Photo: Reuters / Marko Djurica
Chinese President Xi Jinping is on a historical mission. Image: Agencies

The Sixth Plenum of the Communist Party of China’s 18th Party Congress kicked off on October 24th, and hundreds of political leaders gathered at Beijing for a closed-door meeting.

The themes from previous plenums had focused on China’s domestic politics, such as reforms on one-child policy and establishing rule of law. The agenda of the 2016 plenum is no exception, and China’s state-owned media has widely covered on the agenda of this year- the great importance of “strict discipline and supervision of the Communist Party.”

Looking at the agenda of this year, this call for stricter party regulation also carries significant implication for China’s foreign policy on two different levels.

First, Xi’s call for “norms of political life” not only signals his determination to push for greater transparency in the decision-making process in local governance, but also represent his effort in establishing a positive image of China’s Communist Party overseas.

Ever since Xi Jinping decided to actively promote the anti-corruption campaign within China’s political system, President Xi had started to build up his political legacy. Meanwhile, Xi’s campaign also fell into criticism on the political purging of his rivals, as political corruption was deeply permeated among the government officials and high-ranking party leaders. The way in which Xi and other party members justify the measures of executing “the comprehensive and strict management of the party” in this plenum will certainly draw great attention from international media, as the Chinese government is more candid than before in addressing this legitimacy crisis.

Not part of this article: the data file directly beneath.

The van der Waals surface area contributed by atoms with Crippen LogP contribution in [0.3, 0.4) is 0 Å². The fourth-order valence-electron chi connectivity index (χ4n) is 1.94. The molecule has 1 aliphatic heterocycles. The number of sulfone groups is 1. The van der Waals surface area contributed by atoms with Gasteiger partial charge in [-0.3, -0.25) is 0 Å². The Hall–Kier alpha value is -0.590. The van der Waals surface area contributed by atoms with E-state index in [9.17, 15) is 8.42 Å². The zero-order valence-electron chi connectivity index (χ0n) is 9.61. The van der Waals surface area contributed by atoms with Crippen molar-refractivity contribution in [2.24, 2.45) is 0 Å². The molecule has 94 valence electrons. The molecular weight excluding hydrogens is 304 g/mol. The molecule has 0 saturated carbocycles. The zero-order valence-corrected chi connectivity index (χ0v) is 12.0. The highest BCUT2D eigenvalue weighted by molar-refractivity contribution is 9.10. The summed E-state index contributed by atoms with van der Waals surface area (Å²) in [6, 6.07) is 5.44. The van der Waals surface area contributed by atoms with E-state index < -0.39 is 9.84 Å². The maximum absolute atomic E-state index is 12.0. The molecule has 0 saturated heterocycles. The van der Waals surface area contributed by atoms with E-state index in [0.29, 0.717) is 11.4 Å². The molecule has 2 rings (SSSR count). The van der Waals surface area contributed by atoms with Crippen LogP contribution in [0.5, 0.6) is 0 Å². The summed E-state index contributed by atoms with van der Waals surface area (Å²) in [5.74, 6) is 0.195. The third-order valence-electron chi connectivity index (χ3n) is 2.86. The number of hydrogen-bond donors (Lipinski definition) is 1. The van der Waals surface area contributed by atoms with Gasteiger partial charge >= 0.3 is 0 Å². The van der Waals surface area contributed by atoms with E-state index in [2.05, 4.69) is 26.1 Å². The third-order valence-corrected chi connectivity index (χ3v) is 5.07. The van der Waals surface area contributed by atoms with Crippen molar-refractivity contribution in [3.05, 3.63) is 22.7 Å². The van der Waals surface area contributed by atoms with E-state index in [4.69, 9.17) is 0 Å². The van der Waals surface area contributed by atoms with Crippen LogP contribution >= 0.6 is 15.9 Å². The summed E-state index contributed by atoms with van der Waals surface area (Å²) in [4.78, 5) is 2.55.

Second, China’s structural adjustment in an era of global economic recession is expected to invite heated discussions in this meeting as well as the upcoming party congress. China’s economic reforms and the problem of over-capacity would be another topic for the meeting, as foreign investors are eager to know what the concrete measures that President Xi will undertake to overcome the challenges. How China stimulates its domestic demand and the way in which China lessens the income inequality not only can set up an example for other developing countries, but also can affect the future of Asian economic integration.

In a long-term perspective, the official documents that are concluded after this plenum set the basic tone for Xi’s political discourse in leading up to China’s 19th National Congress of the Communist Party. The Plenum differs from the National Congress of the Communist Party of China in terms of the frequency and the numbers of participants. The former usually takes place once per year, and the latter is held once every five years.

This plenum provides a closed-door setting for political elites to discuss future plans and propose a reform agenda before the party congress with a larger gathering. The thematic narratives of the plenum, as well as the upcoming party congress, provide important cues for President Xi’s legacy and policy priorities during his tenure. More specifically, the greater party’s discipline and the continual reforms on China’s economy indicate political efforts of the Communist Party in overcoming both internal and external challenges.

In terms of Chinese foreign policy, the pressing issue which this plenum has to address concerns how Xi’s political discourse gains greater resonance among Asian countries. China’s positive image of a responsible great power hinges on both Xi’s political strength and the direction of party reforms.

Christina Lai

Christina Lai was a post-doctoral fellow in China and the World Program at Princeton University, and she was a lecturer in Global Security Studies at Johns Hopkins University in 2017-2018. She is interested in U.S.- China Relations, Chinese Foreign Policy, East Asian politics, and Qualitative Research Methods. Her works have appeared in the Pacific Review, International Relations of the Asia-Pacific, Journal of Asian Security and International Affairs, Asia Time, China’s World, and Asian Security.